The Taxi Riding “Muko”
Today’s ride promises to be smooth because as far as I can see everything is as it should. The conductor is averagely normal and the driver well . . . he looks a bit sober. The seats are confortable and the radio is mute meaning we will all be left to our individual mental anguishes fairly uninterrupted. That is until I notice the couple seated in front of me. At first I think I am imagining things but no it’s not true. Right there before me is an elderly Whiteman with his skinny black wife complete with a half caste 6year old girl. Surely, no this cannot be one of our esteemed “Bakos” in a taxi? What is the world coming to if even the pensioners are dragged into public transport like us average Ugandans?
I mean everyone knows that the real reason why a young Ugandan girl marries an old man with sparse hair and a bulging stomach is so she can land softly in his fat wallet and what is evident, this guy’s wallet, if he has one is not bulging at all.
I begin to wonder what this geezer tells his young wife when they don’t have enough food in the house because the entire broke guy’s excuses such as “njagala nga bwendi” and “tuja kwezimba mpola” are certainly not admissible.
First the old man is nothing big to write home about. His skin is flaky, his cheeks are hollow probably as a result of missing teeth, his hair is lanky and his attempt at hippy rock star look of a ponytail in the spirit of the Rolling Stones has failed miserably.
And if I had any doubts about the state of this union it is confirmed by the way the wife discreetly pulls away her hand when Mr Pensioner tries to hold it. His attempt at conversation also fails as his wife answers his questions in monosyllables. The wife of course is no fool she knows what we are all thinking, she knows they are in the wrong place at the wrong time better not make too problematic.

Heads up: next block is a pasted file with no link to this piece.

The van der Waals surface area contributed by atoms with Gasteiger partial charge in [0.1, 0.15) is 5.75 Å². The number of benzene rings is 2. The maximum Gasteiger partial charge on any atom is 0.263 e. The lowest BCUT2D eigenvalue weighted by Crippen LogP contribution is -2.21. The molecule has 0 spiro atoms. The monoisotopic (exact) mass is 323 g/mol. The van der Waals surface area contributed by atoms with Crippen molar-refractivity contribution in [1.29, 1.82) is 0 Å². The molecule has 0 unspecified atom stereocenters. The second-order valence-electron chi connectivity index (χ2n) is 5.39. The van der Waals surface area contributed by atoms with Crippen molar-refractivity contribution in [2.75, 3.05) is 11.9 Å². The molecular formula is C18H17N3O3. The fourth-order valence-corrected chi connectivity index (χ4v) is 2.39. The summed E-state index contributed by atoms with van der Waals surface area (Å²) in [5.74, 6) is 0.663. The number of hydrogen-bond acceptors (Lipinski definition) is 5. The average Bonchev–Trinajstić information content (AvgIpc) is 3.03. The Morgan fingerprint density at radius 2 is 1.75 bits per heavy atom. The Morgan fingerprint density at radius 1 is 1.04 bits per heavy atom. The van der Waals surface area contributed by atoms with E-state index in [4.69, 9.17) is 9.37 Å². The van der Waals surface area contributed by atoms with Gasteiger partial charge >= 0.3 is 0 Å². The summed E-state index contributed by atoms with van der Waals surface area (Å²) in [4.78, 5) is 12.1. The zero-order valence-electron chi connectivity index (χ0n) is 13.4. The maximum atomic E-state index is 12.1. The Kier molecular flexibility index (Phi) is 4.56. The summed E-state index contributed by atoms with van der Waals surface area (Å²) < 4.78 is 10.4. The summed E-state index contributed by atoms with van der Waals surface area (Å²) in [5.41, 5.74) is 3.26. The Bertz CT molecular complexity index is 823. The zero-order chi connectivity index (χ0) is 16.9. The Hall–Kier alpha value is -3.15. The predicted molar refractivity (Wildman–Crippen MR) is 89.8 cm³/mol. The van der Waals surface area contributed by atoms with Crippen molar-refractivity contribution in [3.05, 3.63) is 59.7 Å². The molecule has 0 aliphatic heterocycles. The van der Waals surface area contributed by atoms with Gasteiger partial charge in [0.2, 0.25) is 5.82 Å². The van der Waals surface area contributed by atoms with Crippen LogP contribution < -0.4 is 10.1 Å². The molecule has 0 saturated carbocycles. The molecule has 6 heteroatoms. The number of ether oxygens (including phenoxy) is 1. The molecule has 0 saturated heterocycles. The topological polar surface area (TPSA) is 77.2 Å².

As we ascend Zzana, Tina Turner intervenes with “you are simply the best…” Poor old Tina surely does not understand the situation in the taxi. But again I know with a husband such as Ikke, it is possible to get your marbles mixed up and end up singing things which “Bitakwatagana” and this brings me to the second broke guy’s excuse of “we shall build ourselves slowly slowly” I realize with this couple there are no such possibilities because there’s no such building cape city left in the frail hands and as for his young wife, I wonder what mental discourse preceded her decision to bed this wrinkled bag of bones.
She must have been lowdown for her to take the chance with this guy. And where was this guy in his young days probably serving in the French foreign legion. Well, I did not know that their pension was that bad. As I disembark I try to convince myself that this couple’s ride was done to do research on the functionality of the Uganda public transport system and that their Range Rover Sport is probably waiting for them at Akright stage and that Paul Kafeero now in his tenth minute of “nafunye omwana womuzungu” is right to celebrate. And that the young lady looking straight ahead does not need silver Kyangulanyi to encourage her to “kuguma” because “asinga bangi abatayaya” sometimes.
Hey, I am a Ugandan woman who spends a minimum of four hours daily travelling in taxis. Like you, I used to dread the taxi rides until I realized that it is a source of a variety of free entertainment and an interesting study of human nature.